HathiTrust Workshop

On November 3, 2017, Emory Libraries hosted the HathiTrust Research Center Digging Deeper, Reaching Further workshop. Thirty-four librarians from across the southeast attended this train-the-trainer workshop on text mining. The workshop covered text analysis, distant reading, and non-consumptive research in five interactive modules taught over the course of six hours.

The HTRC workshop focused on ways to use computers to discover patterns in digitized texts. In addition to general text analysis, HTRC helps support non-consumptive research, where one can do computational analysis without having access to a reading version of the text (so that researchers can conduct text analysis more easily on in-copyright works). We covered finding and retrieving digital texts, manipulating textual data, analyzing textual data, and finally visualizing analysis of textual data. During the workshop, we worked in the HathiTrust Research Center platform as well as with Python using Python-Anywhere. The workshop attendees had an opportunity to work with datasets from the HathiTrust digital library that the instructors had prepared.

This workshop was an excellent opportunity to bring librarians from across the Atlanta area and nearby states. We had eight out-of-state participants, two from public libraries, and one from the Federal Reserve. Our three instructors came from the University of North Carolina at Chapel Hill and Indiana University. Participants had fun exploring the materials. Our subject librarians shared their views on the workshop:

Kim Collins, Art History/Classics Librarian and Research Engagement Services Leader – “Learning how to use the tools and data from HathiTrust Research Center to text mine, i.e., find associations and patterns, was both daunting and rewarding.  Step-by step hands-on exercises gave me an appreciation of the power of Python and the context to make suggestions to other Emory researchers interested in this type of digital scholarship.”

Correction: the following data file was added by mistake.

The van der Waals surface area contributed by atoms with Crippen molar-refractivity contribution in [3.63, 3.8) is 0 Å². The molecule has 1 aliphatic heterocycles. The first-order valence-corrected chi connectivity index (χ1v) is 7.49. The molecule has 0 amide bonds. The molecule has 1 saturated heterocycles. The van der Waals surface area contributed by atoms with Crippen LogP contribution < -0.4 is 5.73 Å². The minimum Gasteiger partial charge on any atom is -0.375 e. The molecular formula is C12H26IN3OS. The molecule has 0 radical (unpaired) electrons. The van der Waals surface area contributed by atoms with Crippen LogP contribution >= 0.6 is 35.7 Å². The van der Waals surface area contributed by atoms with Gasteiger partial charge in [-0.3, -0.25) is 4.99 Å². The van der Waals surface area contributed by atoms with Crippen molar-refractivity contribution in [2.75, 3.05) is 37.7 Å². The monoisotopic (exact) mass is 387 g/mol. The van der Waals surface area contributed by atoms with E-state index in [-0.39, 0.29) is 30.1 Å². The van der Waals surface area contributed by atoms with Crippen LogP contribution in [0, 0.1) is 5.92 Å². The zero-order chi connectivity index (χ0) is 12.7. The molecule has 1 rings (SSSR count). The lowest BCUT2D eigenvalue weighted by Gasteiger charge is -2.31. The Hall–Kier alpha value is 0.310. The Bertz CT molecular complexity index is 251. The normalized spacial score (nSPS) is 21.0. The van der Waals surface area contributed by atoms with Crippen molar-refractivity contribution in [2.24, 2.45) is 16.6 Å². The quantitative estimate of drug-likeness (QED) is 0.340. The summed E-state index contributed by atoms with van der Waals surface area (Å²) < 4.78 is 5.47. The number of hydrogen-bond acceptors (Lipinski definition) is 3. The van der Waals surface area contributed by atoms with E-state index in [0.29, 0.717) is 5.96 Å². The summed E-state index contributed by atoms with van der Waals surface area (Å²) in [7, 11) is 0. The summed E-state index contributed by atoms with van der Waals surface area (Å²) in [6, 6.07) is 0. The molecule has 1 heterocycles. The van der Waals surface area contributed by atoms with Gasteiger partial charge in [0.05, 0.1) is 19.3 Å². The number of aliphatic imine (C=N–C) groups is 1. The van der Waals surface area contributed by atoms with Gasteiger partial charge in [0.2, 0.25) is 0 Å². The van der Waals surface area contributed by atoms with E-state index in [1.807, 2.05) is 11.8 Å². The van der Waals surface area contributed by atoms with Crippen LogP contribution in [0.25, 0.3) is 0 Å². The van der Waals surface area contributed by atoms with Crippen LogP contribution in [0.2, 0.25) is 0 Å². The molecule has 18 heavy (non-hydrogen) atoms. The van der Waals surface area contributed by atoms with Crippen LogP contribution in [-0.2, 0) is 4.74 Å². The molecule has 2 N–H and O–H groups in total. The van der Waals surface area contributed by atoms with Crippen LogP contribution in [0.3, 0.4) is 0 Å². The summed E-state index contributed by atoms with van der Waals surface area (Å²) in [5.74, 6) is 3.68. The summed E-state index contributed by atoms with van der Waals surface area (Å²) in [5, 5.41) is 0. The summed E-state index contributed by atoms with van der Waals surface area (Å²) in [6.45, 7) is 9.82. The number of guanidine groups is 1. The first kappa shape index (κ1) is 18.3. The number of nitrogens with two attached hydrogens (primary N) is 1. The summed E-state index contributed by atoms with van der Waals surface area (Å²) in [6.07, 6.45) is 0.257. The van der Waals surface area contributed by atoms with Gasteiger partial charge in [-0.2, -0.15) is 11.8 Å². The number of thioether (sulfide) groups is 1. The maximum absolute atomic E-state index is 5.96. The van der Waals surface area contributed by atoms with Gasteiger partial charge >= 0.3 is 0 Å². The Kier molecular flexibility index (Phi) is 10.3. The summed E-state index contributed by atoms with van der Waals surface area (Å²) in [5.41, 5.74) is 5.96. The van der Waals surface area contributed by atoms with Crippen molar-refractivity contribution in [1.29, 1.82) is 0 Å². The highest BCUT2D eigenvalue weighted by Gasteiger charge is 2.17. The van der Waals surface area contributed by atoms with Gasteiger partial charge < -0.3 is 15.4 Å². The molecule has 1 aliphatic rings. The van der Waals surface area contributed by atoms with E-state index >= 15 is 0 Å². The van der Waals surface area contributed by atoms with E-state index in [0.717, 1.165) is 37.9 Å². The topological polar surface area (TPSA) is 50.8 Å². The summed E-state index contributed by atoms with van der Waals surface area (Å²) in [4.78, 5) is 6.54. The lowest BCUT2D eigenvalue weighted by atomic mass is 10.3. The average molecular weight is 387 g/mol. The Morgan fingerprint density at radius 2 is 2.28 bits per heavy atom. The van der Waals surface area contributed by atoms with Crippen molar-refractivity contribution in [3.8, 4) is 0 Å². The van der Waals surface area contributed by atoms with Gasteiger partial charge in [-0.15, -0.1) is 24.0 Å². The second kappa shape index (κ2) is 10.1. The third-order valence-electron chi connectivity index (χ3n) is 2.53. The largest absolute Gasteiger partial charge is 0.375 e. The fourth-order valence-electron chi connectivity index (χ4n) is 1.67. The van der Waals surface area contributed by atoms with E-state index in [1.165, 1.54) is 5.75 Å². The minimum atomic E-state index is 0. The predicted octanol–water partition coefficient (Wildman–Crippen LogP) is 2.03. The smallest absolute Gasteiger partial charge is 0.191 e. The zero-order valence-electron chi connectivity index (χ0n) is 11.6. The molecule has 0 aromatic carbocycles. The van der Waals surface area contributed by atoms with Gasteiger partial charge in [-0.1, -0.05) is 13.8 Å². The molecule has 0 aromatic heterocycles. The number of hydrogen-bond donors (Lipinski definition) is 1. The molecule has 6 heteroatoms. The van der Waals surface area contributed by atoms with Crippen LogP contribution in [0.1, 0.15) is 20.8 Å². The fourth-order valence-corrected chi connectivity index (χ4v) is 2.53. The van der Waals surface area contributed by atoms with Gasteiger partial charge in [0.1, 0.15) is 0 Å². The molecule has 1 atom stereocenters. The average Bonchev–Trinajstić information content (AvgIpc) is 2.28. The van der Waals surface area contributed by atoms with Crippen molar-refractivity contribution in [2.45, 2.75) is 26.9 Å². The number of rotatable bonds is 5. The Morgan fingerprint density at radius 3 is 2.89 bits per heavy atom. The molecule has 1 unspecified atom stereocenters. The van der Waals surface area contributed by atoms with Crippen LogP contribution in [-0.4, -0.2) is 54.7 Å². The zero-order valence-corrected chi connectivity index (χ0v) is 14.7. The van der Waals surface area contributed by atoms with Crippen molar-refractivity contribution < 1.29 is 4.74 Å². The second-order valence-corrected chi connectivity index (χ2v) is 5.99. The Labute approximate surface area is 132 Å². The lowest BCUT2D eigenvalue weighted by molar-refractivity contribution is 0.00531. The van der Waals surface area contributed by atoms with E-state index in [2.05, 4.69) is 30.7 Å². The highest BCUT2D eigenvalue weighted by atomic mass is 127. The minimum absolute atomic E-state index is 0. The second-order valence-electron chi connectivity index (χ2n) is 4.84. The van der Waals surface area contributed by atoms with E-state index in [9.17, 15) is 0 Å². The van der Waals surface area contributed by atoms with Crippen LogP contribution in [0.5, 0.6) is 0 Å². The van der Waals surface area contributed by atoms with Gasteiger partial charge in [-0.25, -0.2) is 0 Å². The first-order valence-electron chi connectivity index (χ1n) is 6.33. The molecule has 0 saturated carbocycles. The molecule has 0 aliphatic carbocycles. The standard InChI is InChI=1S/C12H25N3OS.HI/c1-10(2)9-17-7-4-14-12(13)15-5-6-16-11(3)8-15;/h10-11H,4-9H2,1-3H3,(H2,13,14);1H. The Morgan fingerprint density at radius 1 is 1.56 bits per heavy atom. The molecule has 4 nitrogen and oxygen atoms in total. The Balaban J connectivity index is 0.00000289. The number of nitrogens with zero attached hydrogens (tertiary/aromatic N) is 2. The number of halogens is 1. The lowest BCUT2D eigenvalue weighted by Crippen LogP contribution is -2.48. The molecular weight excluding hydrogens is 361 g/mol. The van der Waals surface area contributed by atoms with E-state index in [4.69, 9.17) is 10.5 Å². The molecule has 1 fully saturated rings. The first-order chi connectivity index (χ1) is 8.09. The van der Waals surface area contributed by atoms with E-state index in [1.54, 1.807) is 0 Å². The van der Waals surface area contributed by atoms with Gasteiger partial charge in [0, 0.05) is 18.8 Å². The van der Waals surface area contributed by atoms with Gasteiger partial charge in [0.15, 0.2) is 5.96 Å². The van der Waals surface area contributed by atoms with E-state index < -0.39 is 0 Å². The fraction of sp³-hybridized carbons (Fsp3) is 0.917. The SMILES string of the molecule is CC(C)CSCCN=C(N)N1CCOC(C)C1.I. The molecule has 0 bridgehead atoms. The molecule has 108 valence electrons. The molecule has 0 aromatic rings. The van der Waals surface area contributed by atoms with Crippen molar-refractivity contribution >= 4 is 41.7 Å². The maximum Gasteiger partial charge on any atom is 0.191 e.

Ellen Ambrosone, the South Asian Studies and Religion Librarian – “The HathiTrust workshop was helpful and inspiring! The hands-on portion of the day gave me a much better understanding of the mechanics of text mining and made me think about the skills that I could acquire to better assist users who are exploring computational methods of research.”

Erica Bruchko, the African American Studies and U.S. History Librarian – “Over the past several years, Emory graduate students and faculty have expressed interest in text mining, especially how to acquire the data that they need to complete their text-mining projects. The HathiTrust workshop provided a great primer on how to identify open data sources. I also appreciated the opportunity to get hands-on experience cleaning and prepping data.”

As trainers now, we plan to do a few things.  Those of us who participated will be bringing these methods to our faculty and students. First, either in the spring or summer, we will be hosting a workshop for faculty and fellows at the Fox Center for Humanistic Inquiry on HathiTrust and the HathiTrust Research Center. Second, we will be initiating Word Lab, a group for people interested in computational text analysis. We had eighteen participants express their interest in joining the Word Lab. Third, we will be providing training for other subject librarians. Those of us who participated in the workshop as well as the other Emory librarians we train will, in turn, share these methods with the faculty and students in our subject areas. We may also host an open workshop for some of these techniques in the future; however, if you are interested in learning more in the meantime, you can contact Katie Rawson or Chella Vaidyanathan for more information.

More information about the HathiTrust Research Center’s “Digging Deeper, Reaching Further” project is available at https://teach.htrc.illinois.edu/about-the-project/

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